In 2001–2002, the Iraqi State Board of Antiquities and Heritage undertook excavations at the site of Shmet in the Umma region, thereby uncovering a large residential quarter. This article presents the first six cuneiform tablets from the first excavation season at the site, dating to the Presargonic and Ur III periods. The god names mentioned support the identification of Shmet with the ancient city of Ki.anki.
This article presents the earliest documented association between the healing goddess, dogs and physicians in Mesopotamia. This is achieved through mining all relevant administrative texts from the livestock archive at Puzriš-Dagan (modern Drehem) dated to the Ur III period and corroborating the information gathered with the few pertinent iconographic and archaeological attestations.
The Assyrian subordinative morphemes -u/-ni are treated as allomorphs with the same distribution and function. In this paper we will examine the syntax of these morphemes in Assyrian and argue that they are in fact two distinct morphemes with no allomorphic relation. We will further follow a number of significant syntactic developments in the use of the subordinative morphemes in Neo-Assyrian.
Houses with central courtyards, examples of which were uncovered at Tell Arbid, show that standardization in house plans and spatial organization characteristic for EJZ 3 domestic architecture, can be traced back to the late Ninevite 5 period. Houses of this type were built at plots of lands and had a regular internal layout. Also in terms of socio-economic organization houses with central courtyards of late Ninevite 5 date can be regarded as a reference to the EJZ 3 period.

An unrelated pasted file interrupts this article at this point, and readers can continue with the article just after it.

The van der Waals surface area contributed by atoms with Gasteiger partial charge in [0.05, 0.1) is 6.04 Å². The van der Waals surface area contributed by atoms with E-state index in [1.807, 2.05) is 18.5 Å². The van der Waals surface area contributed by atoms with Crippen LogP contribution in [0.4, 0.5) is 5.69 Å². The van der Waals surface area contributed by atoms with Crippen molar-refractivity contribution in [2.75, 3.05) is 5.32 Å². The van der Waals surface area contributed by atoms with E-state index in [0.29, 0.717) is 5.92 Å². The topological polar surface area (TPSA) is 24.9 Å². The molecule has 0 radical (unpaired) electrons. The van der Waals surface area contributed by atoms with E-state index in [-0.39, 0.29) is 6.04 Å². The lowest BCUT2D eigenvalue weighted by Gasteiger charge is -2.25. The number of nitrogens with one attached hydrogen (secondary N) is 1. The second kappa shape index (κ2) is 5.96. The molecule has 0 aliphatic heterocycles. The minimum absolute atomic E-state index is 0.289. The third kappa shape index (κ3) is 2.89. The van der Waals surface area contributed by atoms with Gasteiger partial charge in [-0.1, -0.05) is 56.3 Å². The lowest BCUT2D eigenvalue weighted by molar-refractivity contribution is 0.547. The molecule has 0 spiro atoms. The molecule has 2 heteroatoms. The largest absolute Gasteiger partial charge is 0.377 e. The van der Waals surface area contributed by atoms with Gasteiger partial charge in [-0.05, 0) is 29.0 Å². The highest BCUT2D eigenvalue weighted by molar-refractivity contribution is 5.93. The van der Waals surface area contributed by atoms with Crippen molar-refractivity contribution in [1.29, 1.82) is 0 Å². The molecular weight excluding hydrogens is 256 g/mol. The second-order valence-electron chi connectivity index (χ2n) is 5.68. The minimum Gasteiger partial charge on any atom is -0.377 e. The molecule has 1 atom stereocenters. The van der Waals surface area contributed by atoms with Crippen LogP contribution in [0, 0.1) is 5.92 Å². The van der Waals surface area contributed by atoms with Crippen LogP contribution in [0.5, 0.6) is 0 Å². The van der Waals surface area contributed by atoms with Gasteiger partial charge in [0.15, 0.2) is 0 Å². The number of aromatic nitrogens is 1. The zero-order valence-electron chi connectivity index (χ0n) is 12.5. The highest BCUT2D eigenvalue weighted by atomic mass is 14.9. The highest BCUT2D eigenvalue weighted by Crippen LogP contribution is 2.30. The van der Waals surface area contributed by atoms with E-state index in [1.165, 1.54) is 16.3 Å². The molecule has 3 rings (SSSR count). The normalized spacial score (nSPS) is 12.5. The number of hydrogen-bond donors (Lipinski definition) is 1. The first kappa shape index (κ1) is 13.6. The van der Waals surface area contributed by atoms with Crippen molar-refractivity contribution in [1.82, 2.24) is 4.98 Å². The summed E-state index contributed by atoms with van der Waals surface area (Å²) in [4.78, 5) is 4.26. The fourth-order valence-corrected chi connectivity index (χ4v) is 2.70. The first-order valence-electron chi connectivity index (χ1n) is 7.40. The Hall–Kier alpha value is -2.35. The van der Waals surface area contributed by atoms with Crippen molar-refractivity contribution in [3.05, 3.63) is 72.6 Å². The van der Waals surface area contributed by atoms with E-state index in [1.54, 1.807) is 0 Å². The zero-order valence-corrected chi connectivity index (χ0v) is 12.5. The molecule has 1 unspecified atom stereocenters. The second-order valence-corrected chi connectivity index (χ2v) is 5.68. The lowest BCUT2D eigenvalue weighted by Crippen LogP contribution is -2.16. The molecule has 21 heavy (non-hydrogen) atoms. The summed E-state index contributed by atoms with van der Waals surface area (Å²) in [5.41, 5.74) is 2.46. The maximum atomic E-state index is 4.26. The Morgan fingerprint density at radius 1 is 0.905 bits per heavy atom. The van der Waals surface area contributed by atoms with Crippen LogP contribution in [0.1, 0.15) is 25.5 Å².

This study analyses a literary topos concerning the abundance of natural phenomena, including fresh water, reed beds and fish. The standardised sequence listing such abundant natural features occurs in two previously unpublished tablets containing Emesal prayers concerning the god Enki, published in this article. The Old Babylonian tablet, of unknown provenance, attests to a unique composition. The tablet from Late Babylonian Ur, which is partially paralleled by a previously known manuscript, includes performative indications.
A new duplicate of the hymn dubbed ‹Ishtar-Louvre› is published here. It supplies part of the lost end of the text, and prompts new interpretations of some previously known passages (uzunšu liškun mummāšipu i 2 and 4; in the play of the loom, Ishtar determines the sex of the baby i 45 sq.) as well as lexical remarks on tūqaru/tūgaru, sissiru.